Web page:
The Golden Mile
Wedged between Beach Road and Nicoll Highway is a strip of land which was optimistically referred to as the "Golden Mile". It was planned for hight-rise housing, fronting the Kalland Basin in the mid 60s. Today, the name is synonymous with 2 buildings sited on this strip of land, Golden Mile Complex (5001 Beach Road) and Golden Mile Tower (6001 Beach Road).
The Golden Mile Complex, which draws resemblance to Le Corbusier's Unité d'Habitation in Marseille, was designed as a 16-storey structure to collectively accommodate diverse interests. The building is quite literally, divided into 3 main portions i.e. retail spaces, office spaces and residential units. The Beach Road facade reveals a textbook example of the Brutalist philosophy, 3 masses representing the different functional zones. These are sandwiched by 2 service cores on both ends. Golden Mile Complex is iconised by the terracing facade (seen on the Nicoll Highway facade). This terrace is functional. Residential units on the higher levels are designed further away from Nicoll Highway, noise from passing traffic is reduced. Affectionately known as Singapore's Little Thailand, the complex is a place of congregation for the local Thai community, bustling with eateries, pubs and shops.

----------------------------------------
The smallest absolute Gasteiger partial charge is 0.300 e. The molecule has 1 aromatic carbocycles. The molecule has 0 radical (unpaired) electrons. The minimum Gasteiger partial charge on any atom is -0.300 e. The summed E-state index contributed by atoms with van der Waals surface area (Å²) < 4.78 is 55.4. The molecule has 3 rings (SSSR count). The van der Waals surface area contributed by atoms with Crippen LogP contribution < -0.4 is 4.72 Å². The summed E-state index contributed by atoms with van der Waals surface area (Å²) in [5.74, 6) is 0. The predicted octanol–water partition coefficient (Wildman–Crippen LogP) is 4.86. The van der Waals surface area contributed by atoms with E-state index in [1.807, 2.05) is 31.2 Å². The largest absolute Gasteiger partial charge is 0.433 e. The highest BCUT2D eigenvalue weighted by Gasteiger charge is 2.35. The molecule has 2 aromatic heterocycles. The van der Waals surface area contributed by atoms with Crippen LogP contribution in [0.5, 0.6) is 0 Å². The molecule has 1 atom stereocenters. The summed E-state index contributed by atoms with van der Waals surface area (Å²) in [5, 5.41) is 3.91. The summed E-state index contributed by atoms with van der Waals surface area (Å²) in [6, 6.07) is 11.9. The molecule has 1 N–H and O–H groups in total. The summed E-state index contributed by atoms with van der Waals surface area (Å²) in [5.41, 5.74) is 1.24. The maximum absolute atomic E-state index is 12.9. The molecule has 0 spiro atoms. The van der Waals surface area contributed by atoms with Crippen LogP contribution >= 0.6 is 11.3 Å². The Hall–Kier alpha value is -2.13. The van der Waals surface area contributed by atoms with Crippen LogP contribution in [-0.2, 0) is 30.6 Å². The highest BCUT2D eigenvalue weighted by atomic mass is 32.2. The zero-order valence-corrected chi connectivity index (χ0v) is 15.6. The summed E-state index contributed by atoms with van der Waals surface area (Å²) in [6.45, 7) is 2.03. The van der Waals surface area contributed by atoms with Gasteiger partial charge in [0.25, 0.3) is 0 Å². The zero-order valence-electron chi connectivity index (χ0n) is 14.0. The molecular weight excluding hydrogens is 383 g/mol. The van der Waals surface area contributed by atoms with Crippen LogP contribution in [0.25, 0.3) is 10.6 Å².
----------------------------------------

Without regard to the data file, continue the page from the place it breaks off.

Her next door neighbour; the lesser known and "slightly younger" Golden Mile Tower is a single structure amalgamating shops, cinemas, carparks and office spaces. Tower above podium arrangement is the staple of multiple-use projects, drawing clear boundary between public and private domain. The concrete facades exude a subtle statemnent - no sharp corners. Repetitive, visible structural elements were designed with rounded edges and finished with stucco coating. Offices of engineers and accountants filled up the tower. Numerous tour agencies are scattered around the podium and coaches ferrying tourists to West Malaysia constantly exert a stranglehold on Beach Road traffic.
These buildings are associated with terms like aged and dodgy and have fallen out of favour and into disrepair. In the shadow of costly, luxurious, flashy, kitsch theatres, gaming dens and sports field, these long forgotten heroic attempts of yesteryear deserved to be photographed.